Judges, police officers, corporate regulators, crime commission bosses and even a spymaster: our assortment of powerful Law Enforcers sure is a motley crew.

But there’s one thing that binds them together: the crucial role they play in upholding the rule of law in Australia. Our society could not function effectively without them.

You may not be familiar with some — or even most – of the names on our list. But here at The Power Index we think these individuals are all worth knowing about. Despite the extraordinary powers they wield, our Top 10 Law Enforcers all too often slip below the radar and evade scrutiny. For the next fortnight, we’ll shine a light on who they are, how they got to the top and how they’ve performed since they got there.

What can they do?

  • Keep us safe — not just from theft and violence, but from terrorism. Since 2000, four major terrorist plots have been disrupted in Australia by police and their intelligence partners.
  • Knock down government policies. Boat loads of asylum seekers would have been sent to Malaysia by now were if it were not for the High Court’s intervention.
  • Lobby governments to change laws. Senior police officers, for example, advise governments on law-and-order issues and fight hard behind the scenes for more powers and resources.
  • Invade our privacy. Since 9/11 ASIO, our domestic spy agency, has been granted sweeping new powers to intercept telephone and online communications.
  • Keep the corporate giants honest. Our regulators can apply tough sanctions to companies that engage in deceptive conduct or collude with their competitors.

What gives them their power?

  • Position. Law enforcement organisations are extremely hierarchical, so power tends to concentrate at the top.
  • Political connections. All of our Top 10 Law Enforcers are government appointees and — with the exception of High Court judges — can be removed by the government of the day. So it pays to keep pollies of both persuasions onside.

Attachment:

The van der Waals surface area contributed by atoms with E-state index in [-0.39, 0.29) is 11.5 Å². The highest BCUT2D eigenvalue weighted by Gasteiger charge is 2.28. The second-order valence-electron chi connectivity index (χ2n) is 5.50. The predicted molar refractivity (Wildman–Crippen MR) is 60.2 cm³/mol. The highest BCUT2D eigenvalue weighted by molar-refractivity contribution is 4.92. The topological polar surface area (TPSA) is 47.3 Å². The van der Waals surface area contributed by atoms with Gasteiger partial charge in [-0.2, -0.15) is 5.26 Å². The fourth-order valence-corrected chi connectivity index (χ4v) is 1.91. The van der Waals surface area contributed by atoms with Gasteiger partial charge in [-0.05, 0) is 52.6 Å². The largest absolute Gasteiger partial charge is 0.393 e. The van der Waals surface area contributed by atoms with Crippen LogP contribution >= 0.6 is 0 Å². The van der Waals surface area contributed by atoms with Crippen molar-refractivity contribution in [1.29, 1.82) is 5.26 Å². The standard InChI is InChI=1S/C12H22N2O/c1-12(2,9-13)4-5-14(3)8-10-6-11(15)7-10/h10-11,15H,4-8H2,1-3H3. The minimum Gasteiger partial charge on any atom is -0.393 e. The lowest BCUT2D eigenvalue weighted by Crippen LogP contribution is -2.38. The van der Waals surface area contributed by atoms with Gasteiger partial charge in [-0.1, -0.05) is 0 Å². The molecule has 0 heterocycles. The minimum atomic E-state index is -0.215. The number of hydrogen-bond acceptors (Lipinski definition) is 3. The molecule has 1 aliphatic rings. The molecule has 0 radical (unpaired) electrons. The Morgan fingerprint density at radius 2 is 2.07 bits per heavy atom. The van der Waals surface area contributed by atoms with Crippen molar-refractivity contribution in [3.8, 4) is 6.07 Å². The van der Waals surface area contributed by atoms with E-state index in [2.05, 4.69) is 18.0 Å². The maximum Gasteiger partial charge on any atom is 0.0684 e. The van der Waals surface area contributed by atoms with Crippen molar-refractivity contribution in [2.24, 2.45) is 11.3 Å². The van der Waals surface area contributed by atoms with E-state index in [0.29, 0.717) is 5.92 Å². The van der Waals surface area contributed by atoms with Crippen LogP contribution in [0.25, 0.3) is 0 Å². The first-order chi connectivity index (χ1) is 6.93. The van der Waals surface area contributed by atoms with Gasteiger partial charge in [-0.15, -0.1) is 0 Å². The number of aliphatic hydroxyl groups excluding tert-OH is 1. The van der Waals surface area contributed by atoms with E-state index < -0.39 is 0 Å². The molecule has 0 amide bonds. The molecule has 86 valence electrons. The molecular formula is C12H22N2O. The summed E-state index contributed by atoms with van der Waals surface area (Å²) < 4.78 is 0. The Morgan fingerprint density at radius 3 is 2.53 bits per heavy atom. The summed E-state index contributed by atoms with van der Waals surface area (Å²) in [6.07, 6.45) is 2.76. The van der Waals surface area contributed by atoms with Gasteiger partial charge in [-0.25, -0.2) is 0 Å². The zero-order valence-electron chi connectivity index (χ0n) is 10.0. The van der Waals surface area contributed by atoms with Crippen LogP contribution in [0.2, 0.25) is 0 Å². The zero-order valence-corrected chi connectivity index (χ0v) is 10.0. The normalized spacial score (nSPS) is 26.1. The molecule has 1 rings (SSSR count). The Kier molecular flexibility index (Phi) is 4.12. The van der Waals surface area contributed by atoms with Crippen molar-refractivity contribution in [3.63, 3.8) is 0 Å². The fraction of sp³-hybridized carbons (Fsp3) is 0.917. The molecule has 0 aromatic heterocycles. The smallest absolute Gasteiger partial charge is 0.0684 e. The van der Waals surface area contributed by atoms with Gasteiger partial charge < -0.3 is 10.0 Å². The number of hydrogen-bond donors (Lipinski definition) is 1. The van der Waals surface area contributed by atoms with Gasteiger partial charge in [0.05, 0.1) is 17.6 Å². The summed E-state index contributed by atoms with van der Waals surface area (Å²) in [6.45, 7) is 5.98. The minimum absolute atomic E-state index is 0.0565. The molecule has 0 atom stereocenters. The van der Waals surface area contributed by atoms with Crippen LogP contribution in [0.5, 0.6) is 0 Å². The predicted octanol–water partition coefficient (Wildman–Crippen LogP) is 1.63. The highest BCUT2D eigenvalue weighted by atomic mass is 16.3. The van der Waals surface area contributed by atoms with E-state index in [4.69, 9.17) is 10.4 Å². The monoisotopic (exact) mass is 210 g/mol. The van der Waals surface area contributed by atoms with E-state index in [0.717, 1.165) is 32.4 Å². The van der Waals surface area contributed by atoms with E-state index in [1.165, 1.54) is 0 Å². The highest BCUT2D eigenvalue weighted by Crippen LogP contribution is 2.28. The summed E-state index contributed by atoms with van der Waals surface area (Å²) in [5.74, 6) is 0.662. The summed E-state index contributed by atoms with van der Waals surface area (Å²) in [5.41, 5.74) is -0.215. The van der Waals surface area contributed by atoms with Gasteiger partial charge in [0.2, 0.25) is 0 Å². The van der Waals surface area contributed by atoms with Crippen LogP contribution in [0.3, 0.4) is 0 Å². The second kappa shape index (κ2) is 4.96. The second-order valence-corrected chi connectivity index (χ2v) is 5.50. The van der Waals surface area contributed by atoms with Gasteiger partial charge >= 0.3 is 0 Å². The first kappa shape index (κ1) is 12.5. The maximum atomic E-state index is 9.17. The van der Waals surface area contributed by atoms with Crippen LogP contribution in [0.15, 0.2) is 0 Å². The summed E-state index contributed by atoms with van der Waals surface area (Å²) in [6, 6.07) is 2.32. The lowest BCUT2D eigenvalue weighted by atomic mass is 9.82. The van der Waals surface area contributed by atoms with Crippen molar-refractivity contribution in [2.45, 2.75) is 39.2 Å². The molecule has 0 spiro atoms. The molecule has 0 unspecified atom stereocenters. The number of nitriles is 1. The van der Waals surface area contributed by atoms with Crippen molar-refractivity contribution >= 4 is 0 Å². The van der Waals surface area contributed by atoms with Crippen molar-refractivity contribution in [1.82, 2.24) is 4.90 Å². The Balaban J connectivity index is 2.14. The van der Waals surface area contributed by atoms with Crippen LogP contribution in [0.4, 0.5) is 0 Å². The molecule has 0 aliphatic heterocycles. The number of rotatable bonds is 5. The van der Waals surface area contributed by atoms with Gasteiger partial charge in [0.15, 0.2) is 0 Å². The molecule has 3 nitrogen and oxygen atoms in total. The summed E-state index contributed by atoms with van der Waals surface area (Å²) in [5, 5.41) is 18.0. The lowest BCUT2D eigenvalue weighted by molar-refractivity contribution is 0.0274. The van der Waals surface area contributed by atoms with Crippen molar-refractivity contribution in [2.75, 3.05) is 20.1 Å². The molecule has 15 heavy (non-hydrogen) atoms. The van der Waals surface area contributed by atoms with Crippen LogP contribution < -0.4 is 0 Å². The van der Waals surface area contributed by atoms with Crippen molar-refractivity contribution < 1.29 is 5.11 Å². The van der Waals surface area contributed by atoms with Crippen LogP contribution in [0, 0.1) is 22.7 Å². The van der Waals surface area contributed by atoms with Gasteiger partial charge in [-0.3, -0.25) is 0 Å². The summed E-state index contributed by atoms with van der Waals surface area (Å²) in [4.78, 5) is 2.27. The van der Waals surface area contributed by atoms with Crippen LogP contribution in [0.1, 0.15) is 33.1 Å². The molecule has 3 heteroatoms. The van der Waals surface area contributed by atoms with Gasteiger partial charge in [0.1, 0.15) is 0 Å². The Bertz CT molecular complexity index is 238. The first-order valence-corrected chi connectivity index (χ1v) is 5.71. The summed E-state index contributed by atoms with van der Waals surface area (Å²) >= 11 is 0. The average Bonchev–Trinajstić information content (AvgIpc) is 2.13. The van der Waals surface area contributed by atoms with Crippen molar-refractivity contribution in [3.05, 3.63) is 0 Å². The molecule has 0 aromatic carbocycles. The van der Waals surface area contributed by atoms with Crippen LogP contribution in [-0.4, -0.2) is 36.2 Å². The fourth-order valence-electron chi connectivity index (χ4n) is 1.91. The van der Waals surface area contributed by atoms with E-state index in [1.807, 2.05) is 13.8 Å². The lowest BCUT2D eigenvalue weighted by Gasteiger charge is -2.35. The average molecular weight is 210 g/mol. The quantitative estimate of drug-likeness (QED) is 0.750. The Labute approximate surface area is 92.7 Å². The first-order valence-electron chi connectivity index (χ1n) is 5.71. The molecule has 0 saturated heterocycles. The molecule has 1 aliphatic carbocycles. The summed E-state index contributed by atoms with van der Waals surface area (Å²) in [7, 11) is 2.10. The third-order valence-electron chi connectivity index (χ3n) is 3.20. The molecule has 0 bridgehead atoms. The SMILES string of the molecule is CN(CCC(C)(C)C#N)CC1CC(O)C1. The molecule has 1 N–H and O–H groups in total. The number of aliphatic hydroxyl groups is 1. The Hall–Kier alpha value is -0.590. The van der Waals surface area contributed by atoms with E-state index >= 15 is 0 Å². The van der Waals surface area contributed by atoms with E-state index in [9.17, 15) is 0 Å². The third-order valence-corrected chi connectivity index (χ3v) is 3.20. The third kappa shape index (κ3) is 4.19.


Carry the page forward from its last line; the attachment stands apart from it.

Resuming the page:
• Longevity. It’s impossible to change the culture at an organisation like a police force or intelligence agency overnight. The longer you stay around, the more likely you are to have an impact.
  • Timing. Take the High Court: some years there are a rash of contentious cases and others not.

Where are the women?

The absence of any women among our top 10 continues the trend of male dominance in our Power lists. (Only three of our first 40 power listers have been women — that is to say, less than 10%.)

That’s not to say there aren’t any Australian women in significant law enforcement positions. Victorian Chief Justice Marilyn Warren — the first female state or territory chief justice in Australian history — only just missed out on the list. And there are, of course, two female justices at the High Court: Susan Kiefel and Susan Crennan. Over at ASIC, Belinda Gibson is second in charge to Greg Medcraft. We can’t be so positive about the world of policing: there are currently no female chief police commissioners in Australia

New kids on the block

There’s been a big shake up in the world of law enforcement over the past year — particularly along the east coast where Victorian police chief Simon Overland and Director of Public Prosecutions Jeremy Rapke both resigned amid controversy. Overland is yet to be replaced while John Champion has just been appointed to the DPP role. In NSW, two law enforcement legends retired earlier this year. Supreme Court Chief Justice Jim Spigelman stepped down after 13 years in the job while DPP counterpart Nicholas Cowdery bowed out after 17.

The same goes for the corporate regulators. Greg Medcraft and Rod Sims are still finding their feet at ASIC and the ACCC respectively after being appointed in May this year.

Peter Fray

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